Binyam Mohamed's story is only one of many. The US has incarcerated 773 men and boys in Guantánamo Bay. Around 385 are still there, suffering brutally harsh conditions. Some of them are held in long-term solitary confinement.Read more ›
The US state uses the `ticking bomb' rationale to try to justify torturing prisoners. But there has never been a single case where torture saved lives by yielding information that prevented the explosion of a ticking bomb.
The US state has also used this rationale to encourage, assist and exploit torture by its allies. Torture in Egypt led to the false confession of a link between Saddam Hussein and Al Qa'ida, a claim used to try to try to get us to support attacking Iraq. Torture in Morocco led to the US state's allegation of a plot to explode a dirty bomb in New York. The people that US Attorney-General Ashcroft named as responsible were never charged with the plot because, as officials said, that "could open up charges from defence lawyers that their earlier statements were a result of torture." This was to admit that the charges were true.
Under the US military commission's procedures for trying just ten of Guantanamo Bay's prisoners, even if the defendant were acquitted, he could still be held forever because all prisoners are supposedly "enemy combatants that we captured on the battlefield" (administration lawyer); "these are people picked up off the battlefield in Afghanistan" (Bush).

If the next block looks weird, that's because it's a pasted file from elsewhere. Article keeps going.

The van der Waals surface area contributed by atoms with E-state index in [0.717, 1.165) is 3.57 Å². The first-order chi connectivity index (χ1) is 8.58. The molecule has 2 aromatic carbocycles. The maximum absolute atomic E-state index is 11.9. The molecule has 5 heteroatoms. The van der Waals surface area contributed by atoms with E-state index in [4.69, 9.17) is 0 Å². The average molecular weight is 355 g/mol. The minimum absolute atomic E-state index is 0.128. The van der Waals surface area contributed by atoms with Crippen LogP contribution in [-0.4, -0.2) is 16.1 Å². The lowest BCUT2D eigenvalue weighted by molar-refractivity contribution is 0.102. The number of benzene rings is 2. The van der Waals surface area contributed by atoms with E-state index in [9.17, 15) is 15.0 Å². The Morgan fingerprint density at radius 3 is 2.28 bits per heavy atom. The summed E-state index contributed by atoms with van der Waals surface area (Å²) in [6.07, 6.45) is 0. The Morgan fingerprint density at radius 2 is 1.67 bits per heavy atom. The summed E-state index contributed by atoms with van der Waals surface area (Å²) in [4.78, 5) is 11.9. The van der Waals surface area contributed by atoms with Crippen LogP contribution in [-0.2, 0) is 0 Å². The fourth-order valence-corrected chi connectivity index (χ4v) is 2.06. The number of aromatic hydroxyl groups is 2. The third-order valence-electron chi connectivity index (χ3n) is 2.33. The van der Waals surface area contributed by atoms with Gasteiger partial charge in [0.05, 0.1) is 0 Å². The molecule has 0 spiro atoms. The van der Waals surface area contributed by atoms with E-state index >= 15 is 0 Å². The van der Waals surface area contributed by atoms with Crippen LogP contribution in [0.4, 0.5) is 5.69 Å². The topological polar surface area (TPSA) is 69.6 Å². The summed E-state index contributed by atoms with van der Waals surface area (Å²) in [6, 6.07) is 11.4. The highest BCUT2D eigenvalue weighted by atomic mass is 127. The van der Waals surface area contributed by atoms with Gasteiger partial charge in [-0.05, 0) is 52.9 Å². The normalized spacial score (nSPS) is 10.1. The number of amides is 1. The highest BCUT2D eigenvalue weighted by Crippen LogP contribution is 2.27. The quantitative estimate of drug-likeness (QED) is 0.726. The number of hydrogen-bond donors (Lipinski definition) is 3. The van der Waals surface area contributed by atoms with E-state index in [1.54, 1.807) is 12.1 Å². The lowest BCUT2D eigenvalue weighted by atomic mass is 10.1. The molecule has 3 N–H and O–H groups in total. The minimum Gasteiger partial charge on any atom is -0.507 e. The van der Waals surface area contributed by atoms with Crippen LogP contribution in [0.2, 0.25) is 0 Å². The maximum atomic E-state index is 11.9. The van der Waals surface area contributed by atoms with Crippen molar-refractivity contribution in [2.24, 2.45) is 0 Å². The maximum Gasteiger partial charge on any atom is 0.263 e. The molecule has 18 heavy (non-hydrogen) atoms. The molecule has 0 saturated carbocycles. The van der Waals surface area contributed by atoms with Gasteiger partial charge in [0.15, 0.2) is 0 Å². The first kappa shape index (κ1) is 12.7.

But in the real world, 55% of the prisoners are not even alleged ever to have taken part in hostilities.Read more ›
Most Recent Customer Reviews
Reprieve are an amazing org and after reading this I had to get involved in some way. please visit their website and if you can, do donate.Published 23 months ago by Zawjah
A truly brilliant and frightening publication.
In equal parts I was racked by sorrow, anger and guilt. Read more
It really is something that you have to read to believe. Whether you're pro or anti Gitmo it's worth reading through some of the first hand accounts in this book. Read morePublished on 24 Jan. 2014 by Steven
After reading this, the only reason I can think of as to why there isn't uproar around the Western world about Guantanamo et al is that most of the population are too busy shopping... Read morePublished on 24 Sept. 2012 by A. Wickham
A great book, written with ease - and its read with ease - though much of the content is shocking. Despite this, the author is remarkably objective. Everyone should read this book.Published on 20 Aug. 2010 by M. Richards
I was a bit worried that this was going to be a really pro human rights book, but the storys of the detainees and what they have done to be locked up without trial is pretty... Read morePublished on 26 April 2010 by baz F
Until I read Clive Stafford Smith's book about Guantanamo, I was of the opinion that Henry Kissinger was the world's most wicked man, mainly because of his part in the overthrow of... Read morePublished on 9 May 2009 by A. R. Griew
Such a well written book on such an incredibly sobering topic. It makes me angry and ashamed the lengths the USA and UK will go to try and justify the existence of Guantanamo Bay... Read morePublished on 23 Aug. 2008 by Bookworm